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Posts Tagged ‘put on a show’

Photo: PaperCraftSquare
Make your own version of the Pixar/Disney gourmand Ratatouile. Some folks use paper; others create musical numbers for TikTok.

TikTok has offered new creative outlets to a wide range of people, and from this story, it looks like anyone who wants to put on a show has a chance to find success on that platform.

As Zachary Pincus-Roth writes at the Washington Post, “Emily Jacobsen insists that she was just warbling a bit of nonsense while cleaning her apartment this summer. She didn’t intend to create a fake musical about a rat who bakes vegetables.

“ ‘There was almost zero thought put into the song,’ she says. The 26-year-old teacher in Hartsdale, N.Y., has a habit of posting TikTok odes to Disney characters, especially non-legendary ones such as Mr. Waternoose from ‘Monsters, Inc.’ One day in August, she recalled an article about EPCOT center’s upcoming Remy’s Ratatouille Adventure, mixed it with memories of hymns and broke out in song: ‘Remy, the ratatouille, the rat of all my dreams … I praise you, the Ratatouille …’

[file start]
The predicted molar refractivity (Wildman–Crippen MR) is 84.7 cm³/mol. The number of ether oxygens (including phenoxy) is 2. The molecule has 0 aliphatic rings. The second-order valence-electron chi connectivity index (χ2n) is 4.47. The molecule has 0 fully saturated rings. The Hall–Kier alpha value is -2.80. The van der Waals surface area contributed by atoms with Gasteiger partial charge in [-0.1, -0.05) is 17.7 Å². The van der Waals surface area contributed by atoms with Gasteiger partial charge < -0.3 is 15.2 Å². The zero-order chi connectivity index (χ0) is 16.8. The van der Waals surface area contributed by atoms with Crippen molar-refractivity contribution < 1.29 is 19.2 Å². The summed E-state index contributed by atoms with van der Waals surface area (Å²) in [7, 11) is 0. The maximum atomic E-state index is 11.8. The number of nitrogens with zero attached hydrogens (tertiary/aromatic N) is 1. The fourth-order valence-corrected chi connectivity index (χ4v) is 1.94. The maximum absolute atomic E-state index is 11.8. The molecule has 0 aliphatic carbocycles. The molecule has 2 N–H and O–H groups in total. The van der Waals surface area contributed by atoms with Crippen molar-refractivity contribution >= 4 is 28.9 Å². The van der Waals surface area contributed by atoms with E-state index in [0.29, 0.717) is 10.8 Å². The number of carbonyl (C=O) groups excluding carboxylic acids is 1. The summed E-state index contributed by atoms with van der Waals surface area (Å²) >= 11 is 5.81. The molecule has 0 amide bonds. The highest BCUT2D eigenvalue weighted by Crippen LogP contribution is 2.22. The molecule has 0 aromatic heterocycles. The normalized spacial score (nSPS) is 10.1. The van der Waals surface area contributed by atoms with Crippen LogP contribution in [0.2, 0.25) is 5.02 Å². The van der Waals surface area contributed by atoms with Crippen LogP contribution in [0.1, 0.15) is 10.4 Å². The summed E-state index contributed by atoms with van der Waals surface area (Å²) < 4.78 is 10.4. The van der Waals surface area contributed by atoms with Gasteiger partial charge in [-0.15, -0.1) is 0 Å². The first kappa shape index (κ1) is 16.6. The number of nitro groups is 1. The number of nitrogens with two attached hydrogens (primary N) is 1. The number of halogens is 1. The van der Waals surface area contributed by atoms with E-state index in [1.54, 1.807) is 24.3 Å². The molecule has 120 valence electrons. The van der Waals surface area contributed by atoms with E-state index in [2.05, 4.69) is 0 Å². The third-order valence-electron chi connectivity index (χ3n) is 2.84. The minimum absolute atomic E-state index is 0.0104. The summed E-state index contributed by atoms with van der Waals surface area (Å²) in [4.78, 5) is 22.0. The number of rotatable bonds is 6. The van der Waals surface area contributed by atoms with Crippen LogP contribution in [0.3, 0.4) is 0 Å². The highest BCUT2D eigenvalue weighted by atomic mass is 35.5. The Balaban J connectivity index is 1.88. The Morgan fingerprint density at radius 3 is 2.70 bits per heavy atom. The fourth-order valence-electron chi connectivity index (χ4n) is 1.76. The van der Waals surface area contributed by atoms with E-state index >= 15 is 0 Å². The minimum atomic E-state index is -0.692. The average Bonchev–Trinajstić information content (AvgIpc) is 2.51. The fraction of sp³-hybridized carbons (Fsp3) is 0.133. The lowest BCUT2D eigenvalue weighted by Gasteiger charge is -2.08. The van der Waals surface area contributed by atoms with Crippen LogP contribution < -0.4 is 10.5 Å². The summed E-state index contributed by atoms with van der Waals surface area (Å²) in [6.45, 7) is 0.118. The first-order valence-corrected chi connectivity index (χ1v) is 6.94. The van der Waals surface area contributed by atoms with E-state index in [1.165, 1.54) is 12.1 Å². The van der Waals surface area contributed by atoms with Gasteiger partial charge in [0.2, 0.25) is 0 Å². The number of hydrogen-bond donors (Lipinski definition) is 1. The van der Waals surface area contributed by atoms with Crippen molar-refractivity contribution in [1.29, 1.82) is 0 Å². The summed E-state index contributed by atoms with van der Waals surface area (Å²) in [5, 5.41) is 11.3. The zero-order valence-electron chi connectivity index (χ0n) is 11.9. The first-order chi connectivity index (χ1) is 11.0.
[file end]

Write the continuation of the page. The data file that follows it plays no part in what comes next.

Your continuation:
“Then, just three months after she posted it, TikTokers had conjured up an entire ‘Ratatouille’ musical universe. A composer spiced up her song with Disney-fied orchestrations. Songwriters whipped up tunes for Remy, his brother, his dad, his fellow chef, the food critic Anton Ego. A director explained how he’d stage the show. Dancers demonstrated how they’d dance it. A puppeteer showed how he’d puppet it. A designer created a breathtaking Playbill, in a video that’s been seen nearly 5 million times. Stagehands, ushers, photos of the Broadway marquee — all of it materialized.

“But, of course, it didn’t — really. In 2020, while Broadway is closed and TikTok is king, some of the most exciting theater is a figment of our imagination.

“Like our own sourdough, the ‘Ratatouille’ musical was a concoction of pandemic boredom. But it’s also the culmination of a larger phenomenon in musical theater: Social media platforms, especially TikTok, are allowing for [a] new ecosystem of musical theater fan fiction, where creativity flourishes in unpredictable ways. …

“Now, the fan/performer experience has heightened, sped up, morphed — led by pioneers such as Alexa Chalnick, a 19-year-old Ithaca College sophomore who’s attending her virtual classes from home in Freehold, N.J. She’ll play the piano part of a song and invite her 600,000 TikTok followers to create their own videos singing along with her, using the app’s ‘duet’ function. Or she’ll invite them to try out for coaching sessions with her and Broadway performers.

“She held ‘auditions’ for a hypothetical ‘miscast’ production of “’Hamilton,’ giving worthy actors roles they wouldn’t usually get. Yes, in a trend popularized on Instagram last year, fans hold auditions for productions that will never happen — they just solicit videos and then post the cast list, and the winners see them as a badge of honor.